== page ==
Cybersecurity has been a growing concern over the past few years. After the WannaCry ransomware attack earlier this year, companies have been busy upgrading their security measures in an effort to combat this rising threat.
The problem for the general public - most of which does not understand the risk that lax security poses to their personal information - appears to be equally dire. A recent report revealed that people are still using passwords such as "123456" and "Password" to protect their data. In the current situation, Microsoft states that it is time to kill the password.
In a detailed blog post, the company has outlined that passwords should no longer be the first line of defense against cyber threats, and that weak passwords and identity theft have been the primary source of data loss over the past year. Microsoft also noted how it's tedious to select a password complicated enough, such that it has an appropriate number of special characters, numbers, and capital alphabets.
As such, the Redmond giant is now focused on "making you the password". Bret Arsenault, Microsoft’s corporate vice president and chief information security officer, says that:
For several decades, the industry has focused on securing devices. That model needs a makeover. Securing devices is important, but it’s not enough. We should also be focused on securing individuals. We can enhance your experience and security by letting you become the password.
One such effort to reduce reliance on passwords is Microsoft's own Windows Hello biometric authentication system, introduced in Windows 10. Another example is the company's Authenticator app, which added another layer of security with support for fingerprint scanners. The firm also noted how it's one of the directors of the FIDO (Fast IDentity Online) Alliance, a consortium that develops standards for simpler, yet stronger, security.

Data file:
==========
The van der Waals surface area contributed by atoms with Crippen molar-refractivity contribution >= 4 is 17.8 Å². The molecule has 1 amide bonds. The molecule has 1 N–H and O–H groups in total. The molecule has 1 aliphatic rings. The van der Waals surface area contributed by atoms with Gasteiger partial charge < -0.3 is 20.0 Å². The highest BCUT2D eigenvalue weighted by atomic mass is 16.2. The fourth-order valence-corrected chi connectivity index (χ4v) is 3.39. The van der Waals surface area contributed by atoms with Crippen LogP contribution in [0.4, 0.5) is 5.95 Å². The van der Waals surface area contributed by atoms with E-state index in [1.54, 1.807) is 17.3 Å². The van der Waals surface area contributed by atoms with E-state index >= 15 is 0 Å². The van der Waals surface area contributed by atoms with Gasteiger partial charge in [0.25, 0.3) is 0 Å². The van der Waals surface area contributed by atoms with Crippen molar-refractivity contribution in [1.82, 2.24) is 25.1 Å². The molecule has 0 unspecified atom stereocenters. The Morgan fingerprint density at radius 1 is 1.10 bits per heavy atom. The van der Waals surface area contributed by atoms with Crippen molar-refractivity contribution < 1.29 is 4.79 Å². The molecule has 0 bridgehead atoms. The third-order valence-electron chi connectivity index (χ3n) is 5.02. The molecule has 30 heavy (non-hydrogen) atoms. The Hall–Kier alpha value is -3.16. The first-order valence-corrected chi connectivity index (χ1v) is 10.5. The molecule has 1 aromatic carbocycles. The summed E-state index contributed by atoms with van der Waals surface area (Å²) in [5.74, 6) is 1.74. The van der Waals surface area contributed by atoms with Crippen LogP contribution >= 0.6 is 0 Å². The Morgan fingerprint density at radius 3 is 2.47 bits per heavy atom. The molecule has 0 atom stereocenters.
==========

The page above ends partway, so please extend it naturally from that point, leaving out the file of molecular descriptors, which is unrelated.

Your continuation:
Microsoft detailed how it's working with FIDO to further promote password-free solutions not only for the enterprise but also for the general public. The firm stated that most of its own employees rely on Windows Hello for Business to log into their PCs instead of passwords.
Rob Lefferts, director of program management for Windows Enterprise and Security, went on to say that Microsoft is committed to building a "password-free world", stating that:
It will take time for all the parties, all the important websites and all the important line-of-business applications to adopt this technology, and it will take even more time for users, customers and organizations to make the cultural shift required so that people can really live in this new world. But we have the blueprint for accelerating the move away from passwords. The key to success is making sure that the user experience is actually easier and better than what they have with passwords today.
It is important to note that that this is not the first time that Microsoft has outlined its mission to make passwords obsolete. Back in 2015, it introduced Windows Hello with Windows 10, and it also detailed that it would also be working on other measures to further improve security. It will be interesting to see if the company is successful in its endeavors in the near future, with Google and Apple working with similar goals in mind as well.